SUMMARY OF THE STUDY
The Hypothyroidism Treatment Survey was created by the program committee members of the Satellite Symposium on Hypothyroidism that was held in the spring of 2017, a meeting organized by the American Thyroid Association. In the two months before the symposium, patients with hypothyroidism were invited to complete the online survey with the intent to disseminate its results at the meeting. The survey was posted on the ATA website, emailed to patients in the ATA database, distributed to members of the ATA Alliance for Thyroid Patient Education, and further distributed on the websites and social media of multiple patient advocacy groups.
Respondents were asked to provide demographic data and types of treatment used (L-T4 monotherapy, L-T4+L-T3 combination therapy, DTE, other supplements). Patients were asked to rank satisfaction with their treatment for hypothyroidism and their treating physician. They also ranked their perception regarding physician knowledge about hypothyroidism treatments, need for new treatments, and life impact of hypothyroidism on a scale of 1 to 10. Additional questions included the number of times they changed physicians due to unsatisfactory treatment of their hypothyroidism, aspects of their life affected by hypothyroidism, and attempts to seek alternative forms of hypothyroidism treatment.
A total of 12,146 individuals completed the survey. The vast majority of patients gave a score of 10 on a scale of 1-10 as to how hypothyroidism has affected their life. Overall degree of satisfaction with their therapy was rated a 5. Among the 3,670 individuals who did not report depression, stressors or medical conditions, those taking DTE reported an average treatment satisfaction score of 7, followed by the L-T4 + L-T3 combination therapy treatment group with a satisfaction score of 6 and the L-T4 monotherapy treatment group with a satisfaction score of 5. Patients taking DTE were also less likely to report problems with weight management, fatigue/energy levels, mood, and memory, compared to those taking L-T4 monotherapy or L-T4 + L-T3 combination therapy. All patients gave a score of 10 to the need for new therapeutic options for hypothyroidism.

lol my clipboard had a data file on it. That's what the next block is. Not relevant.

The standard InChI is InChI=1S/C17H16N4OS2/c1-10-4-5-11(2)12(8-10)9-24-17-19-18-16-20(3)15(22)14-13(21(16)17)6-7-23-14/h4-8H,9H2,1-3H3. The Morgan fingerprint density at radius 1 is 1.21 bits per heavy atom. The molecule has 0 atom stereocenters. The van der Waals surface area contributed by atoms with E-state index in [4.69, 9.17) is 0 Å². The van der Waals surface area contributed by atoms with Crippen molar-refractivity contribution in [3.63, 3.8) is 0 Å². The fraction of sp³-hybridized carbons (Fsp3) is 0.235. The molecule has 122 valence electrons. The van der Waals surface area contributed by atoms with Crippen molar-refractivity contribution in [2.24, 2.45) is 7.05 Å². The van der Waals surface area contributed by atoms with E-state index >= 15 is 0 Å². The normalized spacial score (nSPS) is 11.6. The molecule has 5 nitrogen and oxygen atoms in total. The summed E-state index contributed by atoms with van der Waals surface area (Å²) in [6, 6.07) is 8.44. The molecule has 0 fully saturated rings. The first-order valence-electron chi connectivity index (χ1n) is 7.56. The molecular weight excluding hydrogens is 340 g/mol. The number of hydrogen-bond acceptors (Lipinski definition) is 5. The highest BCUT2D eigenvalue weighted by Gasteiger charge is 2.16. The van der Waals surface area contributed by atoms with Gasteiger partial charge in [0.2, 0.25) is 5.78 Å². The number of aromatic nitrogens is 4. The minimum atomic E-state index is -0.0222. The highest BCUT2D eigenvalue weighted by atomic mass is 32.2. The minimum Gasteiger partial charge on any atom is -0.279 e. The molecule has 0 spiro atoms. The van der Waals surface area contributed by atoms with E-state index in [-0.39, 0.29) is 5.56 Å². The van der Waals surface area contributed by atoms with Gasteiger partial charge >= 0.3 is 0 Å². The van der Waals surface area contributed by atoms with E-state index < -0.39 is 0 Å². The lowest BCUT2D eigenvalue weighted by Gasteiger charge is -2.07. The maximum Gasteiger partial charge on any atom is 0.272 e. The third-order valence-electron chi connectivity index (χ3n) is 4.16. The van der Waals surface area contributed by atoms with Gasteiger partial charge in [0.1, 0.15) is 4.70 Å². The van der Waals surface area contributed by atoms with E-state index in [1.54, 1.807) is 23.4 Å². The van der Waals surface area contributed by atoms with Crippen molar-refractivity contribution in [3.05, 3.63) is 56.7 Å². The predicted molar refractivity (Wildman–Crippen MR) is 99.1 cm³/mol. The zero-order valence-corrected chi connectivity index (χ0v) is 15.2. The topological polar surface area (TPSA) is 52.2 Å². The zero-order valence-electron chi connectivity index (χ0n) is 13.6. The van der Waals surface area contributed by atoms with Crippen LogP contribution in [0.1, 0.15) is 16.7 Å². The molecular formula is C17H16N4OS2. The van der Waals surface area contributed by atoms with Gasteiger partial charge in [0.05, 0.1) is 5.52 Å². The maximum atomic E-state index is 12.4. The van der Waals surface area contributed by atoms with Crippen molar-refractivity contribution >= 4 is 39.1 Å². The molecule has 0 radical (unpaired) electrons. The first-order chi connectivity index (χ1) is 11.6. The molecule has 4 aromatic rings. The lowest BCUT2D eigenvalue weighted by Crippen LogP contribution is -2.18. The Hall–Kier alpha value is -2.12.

WHAT ARE THE IMPLICATIONS OF THIS STUDY?
In summary, some patients with hypothyroidism are not satisfied with their current therapy, or with their physicians. Higher satisfaction with both treatment and physicians was reported by those patients taking DTE. While the way our study was designed does not allow us to provide an explanation for this observation, future studies should investigate whether preference for DTE is related to T3 levels in the blood or other unidentified causes.
There is a distinct subset of individuals with hypothyroidism who are dissatisfied with their thyroid hormone replacement therapy and managing physicians. Compared to patients taking LT4 or LT4+LT3, those taking DTE were generally more satisfied. The reasons for the high dissatisfaction rates, particularly among individuals taking LT4 monotherapy, are unclear and deserves further investigation. The vast majority of patients surveyed expressed a strong desire for the development of additional hypothyroidism treatment options.
— Sarah Peterson, MD, Chicago, IL